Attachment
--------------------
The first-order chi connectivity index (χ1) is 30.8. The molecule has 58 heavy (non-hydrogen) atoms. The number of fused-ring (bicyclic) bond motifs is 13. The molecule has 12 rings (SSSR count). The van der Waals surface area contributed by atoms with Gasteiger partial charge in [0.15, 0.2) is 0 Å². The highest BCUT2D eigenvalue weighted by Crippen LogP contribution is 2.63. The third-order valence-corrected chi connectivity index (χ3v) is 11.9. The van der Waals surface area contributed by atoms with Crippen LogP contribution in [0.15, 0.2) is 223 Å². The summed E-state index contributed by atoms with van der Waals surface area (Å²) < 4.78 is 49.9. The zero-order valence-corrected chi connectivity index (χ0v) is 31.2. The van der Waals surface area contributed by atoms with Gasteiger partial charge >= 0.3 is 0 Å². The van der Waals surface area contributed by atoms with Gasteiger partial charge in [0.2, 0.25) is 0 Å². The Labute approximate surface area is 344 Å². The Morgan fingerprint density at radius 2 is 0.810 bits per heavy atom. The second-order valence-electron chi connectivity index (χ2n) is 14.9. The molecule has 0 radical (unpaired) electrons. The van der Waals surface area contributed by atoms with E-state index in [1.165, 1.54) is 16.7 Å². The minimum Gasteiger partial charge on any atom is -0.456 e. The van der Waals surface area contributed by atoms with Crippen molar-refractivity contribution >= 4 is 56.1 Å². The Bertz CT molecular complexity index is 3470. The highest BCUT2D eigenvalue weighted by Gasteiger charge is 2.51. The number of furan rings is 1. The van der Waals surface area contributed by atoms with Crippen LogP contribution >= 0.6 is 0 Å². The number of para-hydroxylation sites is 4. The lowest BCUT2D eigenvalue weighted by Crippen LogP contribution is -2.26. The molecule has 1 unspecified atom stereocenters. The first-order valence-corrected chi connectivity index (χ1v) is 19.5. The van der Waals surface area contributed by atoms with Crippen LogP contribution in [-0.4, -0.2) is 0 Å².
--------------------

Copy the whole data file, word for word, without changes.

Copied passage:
The first-order chi connectivity index (χ1) is 30.8. The molecule has 58 heavy (non-hydrogen) atoms. The number of fused-ring (bicyclic) bond motifs is 13. The molecule has 12 rings (SSSR count). The van der Waals surface area contributed by atoms with Gasteiger partial charge in [0.15, 0.2) is 0 Å². The highest BCUT2D eigenvalue weighted by Crippen LogP contribution is 2.63. The third-order valence-corrected chi connectivity index (χ3v) is 11.9. The van der Waals surface area contributed by atoms with Crippen LogP contribution in [0.15, 0.2) is 223 Å². The summed E-state index contributed by atoms with van der Waals surface area (Å²) < 4.78 is 49.9. The zero-order valence-corrected chi connectivity index (χ0v) is 31.2. The van der Waals surface area contributed by atoms with Gasteiger partial charge >= 0.3 is 0 Å². The van der Waals surface area contributed by atoms with Gasteiger partial charge in [0.2, 0.25) is 0 Å². The Labute approximate surface area is 344 Å². The Morgan fingerprint density at radius 2 is 0.810 bits per heavy atom. The second-order valence-electron chi connectivity index (χ2n) is 14.9. The molecule has 0 radical (unpaired) electrons. The van der Waals surface area contributed by atoms with E-state index in [1.165, 1.54) is 16.7 Å². The minimum Gasteiger partial charge on any atom is -0.456 e. The van der Waals surface area contributed by atoms with Crippen molar-refractivity contribution >= 4 is 56.1 Å². The Bertz CT molecular complexity index is 3470. The highest BCUT2D eigenvalue weighted by Gasteiger charge is 2.51. The number of furan rings is 1. The van der Waals surface area contributed by atoms with Crippen LogP contribution >= 0.6 is 0 Å². The number of para-hydroxylation sites is 4. The lowest BCUT2D eigenvalue weighted by Crippen LogP contribution is -2.26. The molecule has 1 unspecified atom stereocenters. The first-order valence-corrected chi connectivity index (χ1v) is 19.5. The van der Waals surface area contributed by atoms with Crippen LogP contribution in [-0.4, -0.2) is 0 Å².